My mom’s been telling me to clean up for weeks now. The problem is that this isn’t my average botched tidying, where I reposition the trinkets on my nightstand for a couple of minutes and then go to sleep feeling slightly more fulfilled. This time around, my parents are gathering packing tape and boxes; once I graduate, we’re leaving the modern three-bedroom I’ve called home for the past 18 years.

It’s nearly shameful how distraught I’ve grown over the impending move. As I take time out of each day to glide my fingertips across every Benjamin Moore Navajo White wall and to trace the foyer floor’s familiar wooden crevices with my bare feet, I’ve come to realize the grieving process is in full swing. Some days I lie on my bathroom floor in silence for hours, admiring how my habitual failure to turn the fan on during showers has left my baby blue wallpaper curled up at the edges. I fiddle with light dimmers as though I’m messing with the exposures of my own mental camera, gazing at empty rooms while they shift hues in an attempt to ingrain their precious images in my mind forever. I never used to change my seat at the dinner table, but now I rotate every night to experience every possible view of my kitchen.

The list goes on. Perhaps I’m certifiably insane, but I think I’ve caught on to what scares me the most: nobody will ever love this house as much as I do. New owners won’t appreciate that the cutlery drawers have baby-proofing mechanisms from the year 2000 with fully functioning locks, unlike any of our bathroom doors. Any real estate agent would tell you that an unfinished basement doesn’t have much value, but I think that beneath those clouds of cotton candy insulation, our mess of rock posters and battered Victorian-era furniture is worth a whole lot. Potential buyers may not see the charm in the outdated intercom system that can only play Spanish radio, or the pencil sharpener that’s mysteriously drilled into our coat closet. Our stone wall desperately needs to be rebuilt, though I love watching the squirrels who scurry between the cracks. The old cherry blossom tree that drapes precariously close to telephone wires will eventually be cut down; we never had the heart to do it ourselves.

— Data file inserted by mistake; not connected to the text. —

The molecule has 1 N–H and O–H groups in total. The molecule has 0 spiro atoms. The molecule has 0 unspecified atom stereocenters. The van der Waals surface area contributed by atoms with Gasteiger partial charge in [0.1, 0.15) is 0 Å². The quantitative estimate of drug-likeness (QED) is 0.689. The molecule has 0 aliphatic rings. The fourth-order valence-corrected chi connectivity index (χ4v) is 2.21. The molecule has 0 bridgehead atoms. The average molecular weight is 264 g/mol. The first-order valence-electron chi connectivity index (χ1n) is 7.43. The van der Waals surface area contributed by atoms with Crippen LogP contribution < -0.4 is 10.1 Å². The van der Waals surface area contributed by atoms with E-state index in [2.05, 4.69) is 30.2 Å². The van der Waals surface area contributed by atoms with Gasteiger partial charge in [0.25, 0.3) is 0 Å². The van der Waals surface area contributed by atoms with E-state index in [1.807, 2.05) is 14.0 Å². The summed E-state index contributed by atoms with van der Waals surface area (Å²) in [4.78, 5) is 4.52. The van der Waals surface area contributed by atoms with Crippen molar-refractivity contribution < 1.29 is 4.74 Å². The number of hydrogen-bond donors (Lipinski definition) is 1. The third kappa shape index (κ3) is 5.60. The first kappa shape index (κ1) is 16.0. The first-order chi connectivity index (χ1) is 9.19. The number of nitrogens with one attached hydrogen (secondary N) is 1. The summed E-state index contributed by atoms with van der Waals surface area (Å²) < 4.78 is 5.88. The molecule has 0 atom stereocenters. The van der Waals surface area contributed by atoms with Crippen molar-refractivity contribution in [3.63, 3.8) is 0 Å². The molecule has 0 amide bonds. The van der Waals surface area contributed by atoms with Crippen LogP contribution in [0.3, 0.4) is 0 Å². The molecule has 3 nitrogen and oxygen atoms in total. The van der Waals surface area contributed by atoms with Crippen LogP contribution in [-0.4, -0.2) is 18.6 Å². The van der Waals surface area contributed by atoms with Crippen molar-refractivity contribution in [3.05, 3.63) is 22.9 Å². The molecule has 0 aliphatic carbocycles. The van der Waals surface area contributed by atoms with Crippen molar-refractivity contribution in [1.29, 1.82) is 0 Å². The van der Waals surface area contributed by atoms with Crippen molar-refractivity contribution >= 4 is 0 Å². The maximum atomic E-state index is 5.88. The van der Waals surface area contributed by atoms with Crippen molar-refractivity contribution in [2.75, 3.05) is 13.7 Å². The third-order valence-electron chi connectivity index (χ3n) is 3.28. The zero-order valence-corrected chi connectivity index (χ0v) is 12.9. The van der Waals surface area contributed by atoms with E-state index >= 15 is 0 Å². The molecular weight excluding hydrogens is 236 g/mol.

When my mom replaced our old refrigerator last week, I couldn’t help but shed a tear. The hulking stainless steel frame, the easily-accessible water dispenser, it was all so foreign and new. It’s just an appliance, Eve, I reasoned with myself. Still, even the tiniest breach in familiarity stung, as if accepting change was synonymous with accepting defeat.  

In the next few months, I have to do a lot of growing up and moving on. I have no clue how I’ll brave bidding loved ones adieu come August, as my farewells to a broken ice machine were painful enough. As easy as it is to write my behavior off as absurd, there’s meaning to my madness. My house has been as equally formative in my upbringing as family and friends. Its steep driveway made me take 14 years to learn how to ride a bike, and its expansive windows have rendered me excruciatingly fearful of the dark. I would not be who I am today without my childhood residency. And thus, I sulk, I wallow, and I accept what must be done, just as I would for any other difficult goodbye.

Eve Ogdon is a senior at Wilton High School. She shares this column with five classmates.